Duduzane Zuma’s appearance in the Specialised Commercial Crime Court in Joburg on Monday morning was just the first shot in what could become an extremely long war and prosecutors may still be no closer to implicating the Guptas or former president Jacob Zuma in the alleged state capture investigation.
Duduzane appeared on a charge of corruption and, as an alternative, conspiracy to commit corruption.
He allegedly aided the Gupta family in offering then deputy finance minister Mcebisi Jonas a bribe and the position of finance minister in 2015.
It is alleged he was acting under the instruction of his father when the alleged meeting happened between billionaire brothers Ajay and Atul Gupta, Jonas and Duduzane.
According to the provisional charge sheet shared with the media, Ajay Gupta, in the presence of Duduzane, offered Jonas the position of finance minister, advising him that then finance minister Pravin Gordhan was to be relieved of his position in Cabinet.
It is also alleged that Ajay offered Jonas R600 000 in cash and “assistance with his business ventures with government”.
Duduzane is the first high-profile suspect to be prosecuted.
However, according to the Organisation Undoing Tax Abuse (Outa) chief operating officer Ben Theron, the most likely suspects to finger the elder Zuma would be the Guptas, if they were ever to be brought to account.
“Somebody has got to talk somewhere in this case,” Theron said, referring to witnesses likely to finger Zuma as being behind the meeting “because Duduzane was just the pawn. Somebody has to stand in the dock and say, ‘But Zuma gave the instruction.’
“His son is not likely to do it for obvious reasons, but the Gupta brothers have nothing to lose and are the most likely to give this information.
“The father is, in fact, the problem because the Guptas and Duduzane acted on his behalf; his son was just the proxy. He [Zuma] gave the instruction, because the Guptas were pulling the strings and they wanted a new minister of finance so they could control Treasury. So Duduzane was instructed to set up a meeting.”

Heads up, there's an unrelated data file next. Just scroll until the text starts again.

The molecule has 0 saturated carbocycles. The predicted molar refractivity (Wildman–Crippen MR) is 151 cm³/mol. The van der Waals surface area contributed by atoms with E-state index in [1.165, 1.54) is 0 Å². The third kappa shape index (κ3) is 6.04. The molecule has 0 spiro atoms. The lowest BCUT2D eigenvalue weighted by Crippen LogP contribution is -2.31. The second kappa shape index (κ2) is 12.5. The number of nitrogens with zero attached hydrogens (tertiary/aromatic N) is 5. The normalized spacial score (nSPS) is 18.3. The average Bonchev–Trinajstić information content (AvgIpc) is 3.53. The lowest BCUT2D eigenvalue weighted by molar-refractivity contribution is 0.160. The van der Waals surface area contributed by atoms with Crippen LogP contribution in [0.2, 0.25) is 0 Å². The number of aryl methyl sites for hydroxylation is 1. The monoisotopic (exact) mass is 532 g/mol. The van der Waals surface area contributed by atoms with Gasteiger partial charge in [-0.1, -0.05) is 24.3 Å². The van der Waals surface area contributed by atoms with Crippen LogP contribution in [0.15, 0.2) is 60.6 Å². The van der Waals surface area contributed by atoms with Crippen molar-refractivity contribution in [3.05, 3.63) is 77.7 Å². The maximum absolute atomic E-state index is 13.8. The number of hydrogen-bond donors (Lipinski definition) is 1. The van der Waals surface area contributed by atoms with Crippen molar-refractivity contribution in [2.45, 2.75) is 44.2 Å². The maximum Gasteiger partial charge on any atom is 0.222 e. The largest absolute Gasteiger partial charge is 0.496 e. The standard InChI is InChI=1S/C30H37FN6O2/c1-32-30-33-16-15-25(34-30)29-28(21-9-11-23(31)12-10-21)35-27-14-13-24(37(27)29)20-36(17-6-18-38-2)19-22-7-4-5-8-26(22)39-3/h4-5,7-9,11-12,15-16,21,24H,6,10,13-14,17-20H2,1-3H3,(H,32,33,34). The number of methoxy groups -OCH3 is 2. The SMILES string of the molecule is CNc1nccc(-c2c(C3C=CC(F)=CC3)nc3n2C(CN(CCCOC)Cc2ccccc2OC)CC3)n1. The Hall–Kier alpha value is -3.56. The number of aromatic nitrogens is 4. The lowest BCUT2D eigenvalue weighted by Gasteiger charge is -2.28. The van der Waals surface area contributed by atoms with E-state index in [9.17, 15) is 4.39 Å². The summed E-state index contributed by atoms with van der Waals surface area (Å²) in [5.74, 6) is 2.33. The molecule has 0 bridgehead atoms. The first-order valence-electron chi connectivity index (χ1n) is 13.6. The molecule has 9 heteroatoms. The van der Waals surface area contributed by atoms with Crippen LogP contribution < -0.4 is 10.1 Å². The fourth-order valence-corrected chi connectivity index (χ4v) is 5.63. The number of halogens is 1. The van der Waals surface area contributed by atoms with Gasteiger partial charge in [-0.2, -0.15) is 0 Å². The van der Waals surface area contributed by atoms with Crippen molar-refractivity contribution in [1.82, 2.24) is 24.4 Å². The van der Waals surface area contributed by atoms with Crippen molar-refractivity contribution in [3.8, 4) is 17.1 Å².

Outa, which was behind the initial case being opened against Duduzane, said it was pleased the first accused in its no-room-to-hide report on state capture was in the dock. Duduzane was mentioned 103 times in the report.
“Duduzane was the first person Outa laid charges against for state capture. He is a central figure in our report, which outlines the links between the Gupta and Zuma families,” said Theron.
Legal expert Zola Majavu also believed the chances of the young Zuma turning state witness or implicating his father were slim, as he is currently the only accused.
“It is difficult to tell at the moment who could be called as state witness, but usually it would have to be someone with first-hand knowledge of the events around the crime, and that could be any number of people.
“Even if he were to turn state witness, that does not guarantee he won’t be convicted. The judge could easily decide he was a bad or unreliable witness, or that he was not being truthful and he could still get convicted. But if he is found to be a credible witness and his testimony leads to a conviction, then he may be granted indemnity from conviction.”
Hawks spokesperson Hangwani Mulaudzi said the investigation was ongoing. He said because the docket was confidential he was not able to say whether the Gupta brothers, Zuma or any other role players would be included in the charges.
Duduzane’s appearance in shackles drew plenty of attention but, according to Majavu, this was par for the course and indicated he was not receiving special treatment.
Magistrate Jeremy Jansen van Vuuren granted Duduzane R100 000 bail.
His passport was taken, but he is allowed to leave the province, so long as he reports to the investigating officer ahead of time, said Majavu.